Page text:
Posted on July 8, 2023
Sprint fans are happy to see Sha’Carri Richardson back in form and running fast and dominating a preliminary heat of the 100 at the U.S. Championships in Eugene, Oregon, on Friday.
But the runner in lane eight of the same race may have captured as much attention as the flamboyant Richardson, who tore off her bright orange wig and threw it on the track in a dramatic statement of her return.
Six weeks ago, 17-year-old Mia Brahe-Pedersen was running here at Hayward Field against high school competition, drawing audible gasps from the crowd with the margin of her victories in the 100 and 200.
Brahe-Pedersen’s best of 11 flat is the third-best ever run by an American high school girl.
She squeaked through the semifinals as the last-time qualifier, edging out Shawnti Jackson, the only current high schooler who has been able to beat Brahe-Pedersen.
Jackson was the winner in their race at the Brooks PR Meet in June, and her PR is .11 faster than Brahe-Pedersen’s best. However, Brahe-Pedersen has been more consistent at nationals.
Racing against the pros highlighted the one weakness in Brahe-Pedersen’s sprint form: her start.
Twenty meters into the final on Friday, Brahe-Pedersen was already several meters behind the other seven runners. She is tall and not as explosive as the other women.
But her top-end speed is something else. By 50 meters, she was gaining on everyone except Richardson. She passed Tennessee sophomore Jacious Sears just before the line to finish seventh in 11.08.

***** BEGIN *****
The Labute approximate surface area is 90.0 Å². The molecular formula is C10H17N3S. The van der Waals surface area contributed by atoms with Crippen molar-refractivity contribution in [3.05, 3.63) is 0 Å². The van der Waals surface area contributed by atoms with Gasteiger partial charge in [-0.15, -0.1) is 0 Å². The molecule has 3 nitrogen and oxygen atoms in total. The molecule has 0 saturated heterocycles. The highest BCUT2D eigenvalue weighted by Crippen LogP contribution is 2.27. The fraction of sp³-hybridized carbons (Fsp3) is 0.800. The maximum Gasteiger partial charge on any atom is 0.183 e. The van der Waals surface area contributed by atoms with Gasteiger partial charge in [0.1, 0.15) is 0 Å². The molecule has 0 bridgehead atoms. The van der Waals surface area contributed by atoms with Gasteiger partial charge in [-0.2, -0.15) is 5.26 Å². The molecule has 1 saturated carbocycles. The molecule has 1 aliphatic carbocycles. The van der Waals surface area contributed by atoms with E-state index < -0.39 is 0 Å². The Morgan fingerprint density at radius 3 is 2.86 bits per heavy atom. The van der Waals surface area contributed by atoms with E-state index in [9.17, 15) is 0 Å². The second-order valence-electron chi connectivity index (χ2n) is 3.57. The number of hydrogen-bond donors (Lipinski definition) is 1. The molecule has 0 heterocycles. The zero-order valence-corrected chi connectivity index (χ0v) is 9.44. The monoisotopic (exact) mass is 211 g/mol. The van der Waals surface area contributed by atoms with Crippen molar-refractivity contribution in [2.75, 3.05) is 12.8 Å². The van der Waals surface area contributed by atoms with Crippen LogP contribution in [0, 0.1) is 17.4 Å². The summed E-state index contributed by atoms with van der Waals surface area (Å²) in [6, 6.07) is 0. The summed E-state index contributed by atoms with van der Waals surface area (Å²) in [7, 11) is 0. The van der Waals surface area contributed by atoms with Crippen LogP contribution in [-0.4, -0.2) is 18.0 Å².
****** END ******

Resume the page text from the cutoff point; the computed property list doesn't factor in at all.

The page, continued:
Given the limitations of her start, it will be very interesting to see how she does in the 200 meters today and tomorrow.
Brahe-Pedersen runs the curve well and has twice as far to make up for a slower start. Her best in the 200 is 22.43, which is faster than any other high school girl except the GOAT, Allyson Felix.
Brahe-Pedersen said that she was watching fireworks at home in Lake Oswego, Oregon when she saw the start list for her first round heat of the 100.
Seeing that she would be starting between Sha’Carri Richardson and Jenna Prandini, 2015 winner of the Bowerman Award and two-time Olympian, brought the reality of all home.
“I told my dad, ’I think I am going to be sick!’” she said. “But it turned out for the best.”
Richardson dominated the preliminary heats of the 100, running 10.71 and looking like the Sha’Carri of two years ago. She overcame a sluggish start in the race and breezed past her competitors in the last 30 meters for the win.
At 10.82, it clearly wasn’t her best race of the meet, but it still left no doubt about who the best American female sprinter is right now.
Friday’s 800 semis didn’t go as well for the Stanford duo of Roisin Willis and Juliette Whittaker as Thursday’s first round. Willis withdrew from the competition, and Whittaker fell to the track just 10 meters before the finish.
At the time, Whittaker was in fourth place, but it appeared her legs just gave out.
ASU’s 400 standout, Justin Robinson placed second in his semi in 45.22 and advanced to today’s final.
—More from Steve Ritchie—
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- Oregon-Arizona Desert Duals have been Wildly Unpredictable
- Ritchie: Raised a Tiger, Bo Nix Finds his Place with Ducks
- Ritchie: Can Georgia Continue SEC Dominance over Oregon?
After Dramatic USATF Nationals, Focus Turns to WorldsIf performances last weekend are any indication, the American squad should do well in Budapest - July 16, 2023
USATF: BYU’s Rooks Overcomes Fall to Win Men’s SteepleThe Hayward crowd was in full roar mode, the loudest it has been during these championships - July 9, 2023
USATF: Prep Star Brahe-Pedersen Holds Her Own vs. ProsThe 17-year-old squeaked through the 100-meter semifinals as the final time-qualifier - July 8, 2023